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*Extract* The Five Things – Beth Merwood.

Blurb; For nine-year-old Wendy, the summer of 1969 will never be forgotten. Local kids have always told stories about the eerie wood on the outskirts of the village, and Wendy knows for sure that some of them are true. Now the school holidays have started and she’s going to the wood again with Anna and Sam, but they soon become convinced that someone is trying to frighten them off. When a terrible event rocks the coastal community, the young friends can’t help thinking there must be a connection between the incident, the tales they’ve heard, and the strange happenings they’ve begun to witness. As glimpses of a darker world threaten their carefree existence, they feel compelled to search out the underlying truth.

Extract; Rural England, 1969. The three main characters are on their school summer holidays, going about their carefree lives. Soon an event is to occur that will change their world for ever …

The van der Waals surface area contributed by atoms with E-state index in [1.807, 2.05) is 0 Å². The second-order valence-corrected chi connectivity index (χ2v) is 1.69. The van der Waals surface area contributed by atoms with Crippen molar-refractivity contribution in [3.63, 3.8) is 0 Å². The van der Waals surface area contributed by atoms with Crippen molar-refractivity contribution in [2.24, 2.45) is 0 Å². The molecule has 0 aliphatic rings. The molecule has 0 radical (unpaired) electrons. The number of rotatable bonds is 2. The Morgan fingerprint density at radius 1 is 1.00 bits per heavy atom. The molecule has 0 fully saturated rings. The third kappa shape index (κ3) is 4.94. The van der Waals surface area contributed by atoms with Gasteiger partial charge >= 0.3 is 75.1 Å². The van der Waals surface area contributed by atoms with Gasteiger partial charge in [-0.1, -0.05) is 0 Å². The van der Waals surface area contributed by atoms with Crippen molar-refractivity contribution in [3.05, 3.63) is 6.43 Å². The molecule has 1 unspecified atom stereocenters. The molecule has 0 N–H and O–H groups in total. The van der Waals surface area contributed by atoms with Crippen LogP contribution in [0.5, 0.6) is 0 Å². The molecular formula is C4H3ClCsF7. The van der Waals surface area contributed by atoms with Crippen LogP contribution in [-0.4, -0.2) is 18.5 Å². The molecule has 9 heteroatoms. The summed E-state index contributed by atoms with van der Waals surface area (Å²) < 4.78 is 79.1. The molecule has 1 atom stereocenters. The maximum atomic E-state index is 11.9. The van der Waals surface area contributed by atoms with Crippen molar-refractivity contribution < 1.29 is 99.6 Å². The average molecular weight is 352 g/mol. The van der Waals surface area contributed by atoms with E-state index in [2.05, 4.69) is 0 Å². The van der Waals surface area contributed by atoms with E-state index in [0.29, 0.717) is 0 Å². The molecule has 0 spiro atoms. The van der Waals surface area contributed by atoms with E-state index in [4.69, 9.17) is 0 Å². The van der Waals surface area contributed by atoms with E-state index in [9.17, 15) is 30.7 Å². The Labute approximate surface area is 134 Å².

The following day Anna, Sam, and I went to look for the camp on the beach. It was a cooler day and a little misty. The sea lapped against the shore, otherwise everything was quiet and still. We went to the end of the wall and climbed the first steep section of rock to the level area. We couldn’t hear anyone else up on the cliff. The pine trees were giving off their pungent smell. We walked along, holding on to branches to steady ourselves, up a little hill and down again. We didn’t need to walk far. In a gap between the trees, we found the camp. There was definitely no one else there. “Wow!” I said. “It’s a really good place,” said Sam. “It’s really fab!” said Anna. “How did they get all the stuff up here?” I said. We admired the work that had gone into it. There was actually a sort of building made from pieces of corrugated iron. “Those crates must be for sitting on,” said Sam. “There’s even a carpet!” Anna said. Sam went to the corner and took three crates from the pile. We arranged them on the sack matting and sat looking out. “No one would ever find you here,” said Sam. “Oi!” We heard a shout, the cracking of vegetation breaking underfoot, and the swishing of branches. Someone rapidly approached. It was Robbo. “What are you doing in the camp?” He pretended to be annoyed with us but soon forgot and started to show us around. “Oi!” We heard a shout, the cracking of vegetation breaking underfoot, and the swishing of branches. Someone rapidly approached. It was Robbo. “What are you doing in the camp?” He pretended to be annoyed with us but soon forgot and started to show us around. “Look,” he said, “we put up a swing.” He pulled a long, thick length of rope down from an upper branch of the tree opposite. It was tied to the branch at one end and there was a knot in the other, so you could sit astride it and go for a ride. You could swing quite a long way to and fro. He demonstrated. “Not only that,” he said, “we can also make tea.” He scrambled over and revealed an old kettle, pushed into a hole in the cliff face behind. “There’s water, and I have matches.” He pulled over another wooden crate, which had been camouflaged under some foliage, and took off the makeshift lid. It contained a box of tea and some enamel mugs. He uncovered a jerry can filled with water. He set about gathering some sticks and trying to light a fire. Robbo was older than we were. He had a reputation for being a bit of a tough guy, but we knew that in fact he was quite friendly. He was a big, strong-looking boy with lots of curly, dark hair and already had the first signs of a dark hair growing on his chin. We watched him in admiration. “Shall I help you?” I asked. “I might have messed up,” he admitted. “I think the matches have got a bit damp.” He smiled at me, a warm-hearted sort of smile. We all liked Robbo and we trusted him. “You won’t tell the others we were here? They might be mad,” I said. “Nah,” he confirmed. “You know I always look out for you lot.”

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